London

Public inquiry into 7/7 London attacks 'not ruled out'

Aftermath of 7 July bomb attacks
Image caption Bombs were detonated on three Tube trains and a bus in central London

The government could still turn the 7 July inquests into a public inquiry, the Royal Courts of Justice has heard.

The inquests are set to examine alleged failings of police and MI5.

But Home Secretary Theresa May has the right to launch a public inquiry and halt the inquests, potentially adding cost and delay, the court was told.

Coroner Lady Justice Hallett said any ministers who made such a decision would have to read an assessment of its impact on bereaved families.

"I have already committed many thousands of pounds of public money and other resources on this task," she told Jonathan Hall, counsel for the home secretary and MI5.

"I have made promises to families, to survivors, and indeed to the wider public.

"I am sure that those who instruct you will understand that I am anxious not to waste those resources or break those promises."

'No challenge'

In May she ruled that the inquests, expected to begin on 11 October, should examine whether security officials could have prevented the 2005 London bombings.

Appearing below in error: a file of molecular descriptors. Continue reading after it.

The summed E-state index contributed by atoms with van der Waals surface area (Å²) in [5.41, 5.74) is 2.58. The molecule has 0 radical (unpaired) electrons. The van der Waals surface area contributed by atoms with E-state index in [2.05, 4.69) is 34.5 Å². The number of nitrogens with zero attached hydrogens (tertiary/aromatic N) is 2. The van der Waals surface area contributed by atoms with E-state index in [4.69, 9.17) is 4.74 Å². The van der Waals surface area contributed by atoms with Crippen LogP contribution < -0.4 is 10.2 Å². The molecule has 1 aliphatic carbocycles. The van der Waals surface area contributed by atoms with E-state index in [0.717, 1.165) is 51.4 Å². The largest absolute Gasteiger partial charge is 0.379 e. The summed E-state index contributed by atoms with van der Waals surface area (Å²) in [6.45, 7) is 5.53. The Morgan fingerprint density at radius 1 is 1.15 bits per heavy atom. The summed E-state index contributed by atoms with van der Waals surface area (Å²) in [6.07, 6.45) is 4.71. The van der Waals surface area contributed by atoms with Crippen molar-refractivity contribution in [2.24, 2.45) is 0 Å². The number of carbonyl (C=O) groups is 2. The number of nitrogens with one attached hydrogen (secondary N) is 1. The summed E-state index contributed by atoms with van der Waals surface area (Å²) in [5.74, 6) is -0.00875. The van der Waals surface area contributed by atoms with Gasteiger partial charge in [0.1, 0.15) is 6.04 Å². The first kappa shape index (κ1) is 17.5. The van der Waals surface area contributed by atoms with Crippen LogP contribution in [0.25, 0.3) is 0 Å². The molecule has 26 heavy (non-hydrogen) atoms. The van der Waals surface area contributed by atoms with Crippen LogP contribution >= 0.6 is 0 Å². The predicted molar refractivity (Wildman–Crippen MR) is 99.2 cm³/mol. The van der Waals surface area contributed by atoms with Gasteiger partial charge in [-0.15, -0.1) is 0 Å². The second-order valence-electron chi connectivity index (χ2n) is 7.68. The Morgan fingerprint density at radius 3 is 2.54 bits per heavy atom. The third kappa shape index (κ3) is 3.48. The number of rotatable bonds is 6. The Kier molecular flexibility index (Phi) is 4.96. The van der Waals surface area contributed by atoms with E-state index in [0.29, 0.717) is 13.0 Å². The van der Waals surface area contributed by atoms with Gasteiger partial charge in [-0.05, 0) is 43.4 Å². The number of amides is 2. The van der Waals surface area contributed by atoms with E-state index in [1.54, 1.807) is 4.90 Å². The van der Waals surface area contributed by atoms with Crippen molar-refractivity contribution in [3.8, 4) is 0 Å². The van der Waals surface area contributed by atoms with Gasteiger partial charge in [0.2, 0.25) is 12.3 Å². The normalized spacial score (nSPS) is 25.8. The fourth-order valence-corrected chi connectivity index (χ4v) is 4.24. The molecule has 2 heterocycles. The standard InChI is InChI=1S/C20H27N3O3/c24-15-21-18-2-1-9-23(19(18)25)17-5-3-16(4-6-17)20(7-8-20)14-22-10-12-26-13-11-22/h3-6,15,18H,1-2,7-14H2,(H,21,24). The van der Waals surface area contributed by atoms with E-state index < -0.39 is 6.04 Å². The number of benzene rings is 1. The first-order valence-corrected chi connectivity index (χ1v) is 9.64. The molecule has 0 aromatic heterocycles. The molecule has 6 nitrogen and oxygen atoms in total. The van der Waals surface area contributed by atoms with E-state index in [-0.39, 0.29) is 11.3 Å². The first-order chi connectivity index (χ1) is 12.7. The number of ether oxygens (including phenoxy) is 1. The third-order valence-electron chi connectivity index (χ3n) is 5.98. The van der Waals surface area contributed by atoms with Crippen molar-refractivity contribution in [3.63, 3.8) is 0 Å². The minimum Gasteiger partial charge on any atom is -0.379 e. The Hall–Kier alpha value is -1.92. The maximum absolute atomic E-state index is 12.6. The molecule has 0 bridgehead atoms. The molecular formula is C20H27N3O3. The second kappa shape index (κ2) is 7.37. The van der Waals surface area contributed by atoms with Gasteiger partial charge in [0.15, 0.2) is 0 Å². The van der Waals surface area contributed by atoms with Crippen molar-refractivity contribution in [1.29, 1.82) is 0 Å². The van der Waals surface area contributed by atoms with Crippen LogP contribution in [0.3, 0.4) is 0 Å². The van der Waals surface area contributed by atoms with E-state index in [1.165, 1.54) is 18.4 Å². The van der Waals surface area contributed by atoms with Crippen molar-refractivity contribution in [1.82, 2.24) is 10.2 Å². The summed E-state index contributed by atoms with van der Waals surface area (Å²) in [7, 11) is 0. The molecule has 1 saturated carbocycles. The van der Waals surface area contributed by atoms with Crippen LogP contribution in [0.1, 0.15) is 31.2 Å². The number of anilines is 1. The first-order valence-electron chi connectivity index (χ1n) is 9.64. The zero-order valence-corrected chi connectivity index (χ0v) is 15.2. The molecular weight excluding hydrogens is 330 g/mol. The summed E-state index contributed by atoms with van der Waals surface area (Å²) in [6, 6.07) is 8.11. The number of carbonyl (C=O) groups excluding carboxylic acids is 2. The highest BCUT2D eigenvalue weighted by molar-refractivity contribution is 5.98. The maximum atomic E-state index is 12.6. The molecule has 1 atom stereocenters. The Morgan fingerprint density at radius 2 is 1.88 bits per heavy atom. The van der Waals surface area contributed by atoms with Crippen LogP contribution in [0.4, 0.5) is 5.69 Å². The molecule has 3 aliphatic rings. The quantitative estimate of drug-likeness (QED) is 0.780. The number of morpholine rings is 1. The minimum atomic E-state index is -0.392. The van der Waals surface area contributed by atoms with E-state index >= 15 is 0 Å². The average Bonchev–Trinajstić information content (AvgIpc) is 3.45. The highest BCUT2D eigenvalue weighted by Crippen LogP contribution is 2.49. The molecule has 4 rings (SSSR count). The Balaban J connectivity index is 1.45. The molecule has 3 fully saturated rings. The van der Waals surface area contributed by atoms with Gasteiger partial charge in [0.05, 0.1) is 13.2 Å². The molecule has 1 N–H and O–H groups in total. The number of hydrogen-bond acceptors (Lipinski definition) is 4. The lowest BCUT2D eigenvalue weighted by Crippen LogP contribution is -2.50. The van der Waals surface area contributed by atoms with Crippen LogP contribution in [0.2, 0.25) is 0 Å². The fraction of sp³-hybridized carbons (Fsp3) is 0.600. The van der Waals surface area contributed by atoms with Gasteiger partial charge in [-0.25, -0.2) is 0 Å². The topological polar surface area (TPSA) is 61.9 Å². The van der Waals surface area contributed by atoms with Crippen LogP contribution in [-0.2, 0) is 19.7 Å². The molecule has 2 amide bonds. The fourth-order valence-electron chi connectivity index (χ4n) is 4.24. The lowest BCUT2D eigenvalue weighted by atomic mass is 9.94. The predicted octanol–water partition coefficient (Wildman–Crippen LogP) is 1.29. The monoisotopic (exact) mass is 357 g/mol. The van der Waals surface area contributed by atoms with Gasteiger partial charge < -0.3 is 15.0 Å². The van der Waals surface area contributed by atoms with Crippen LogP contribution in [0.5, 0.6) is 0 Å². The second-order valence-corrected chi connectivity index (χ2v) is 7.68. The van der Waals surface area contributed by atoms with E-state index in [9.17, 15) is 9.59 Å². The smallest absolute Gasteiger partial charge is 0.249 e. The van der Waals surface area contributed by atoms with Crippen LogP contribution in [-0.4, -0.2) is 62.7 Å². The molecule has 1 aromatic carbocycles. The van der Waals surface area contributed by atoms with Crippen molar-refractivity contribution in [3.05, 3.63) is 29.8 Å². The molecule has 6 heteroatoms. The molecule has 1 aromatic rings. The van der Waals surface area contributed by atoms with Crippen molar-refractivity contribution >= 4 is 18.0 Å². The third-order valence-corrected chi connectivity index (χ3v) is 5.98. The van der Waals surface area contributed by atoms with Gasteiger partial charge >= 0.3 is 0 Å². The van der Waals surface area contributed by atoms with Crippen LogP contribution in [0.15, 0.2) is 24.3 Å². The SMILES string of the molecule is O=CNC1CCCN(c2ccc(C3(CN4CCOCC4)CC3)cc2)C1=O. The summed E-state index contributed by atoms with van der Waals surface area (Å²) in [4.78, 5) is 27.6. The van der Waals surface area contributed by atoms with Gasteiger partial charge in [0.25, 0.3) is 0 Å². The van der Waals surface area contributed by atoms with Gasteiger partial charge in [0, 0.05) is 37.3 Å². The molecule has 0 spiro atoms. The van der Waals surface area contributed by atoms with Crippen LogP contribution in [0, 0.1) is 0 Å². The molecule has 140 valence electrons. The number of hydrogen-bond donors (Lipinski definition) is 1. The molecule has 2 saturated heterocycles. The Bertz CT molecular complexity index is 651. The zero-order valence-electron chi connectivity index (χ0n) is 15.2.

The security service argues this is both unnecessary and impossible because doing so would require the disclosure of top secret intelligence files.

Speaking at Friday's hearing, Mr Hall said ministers had decided against launching a judicial review of the coroner's ruling.

"The decision is not to seek to challenge your decision on scope," he said.

"And so far as public inquiries are concerned, the secretary of state does not propose to initiate a public inquiry, although that cannot be ruled out as a possibility."

Victims' families welcomed the inquests saying they hoped they would finally find out what happened.

Bereaved relatives have long campaigned for the inquests to investigate whether the attacks could have been prevented after it was revealed two of the bombers featured in a surveillance operation more than a year before.

They also want to know if there were any failings in the emergency response that followed.

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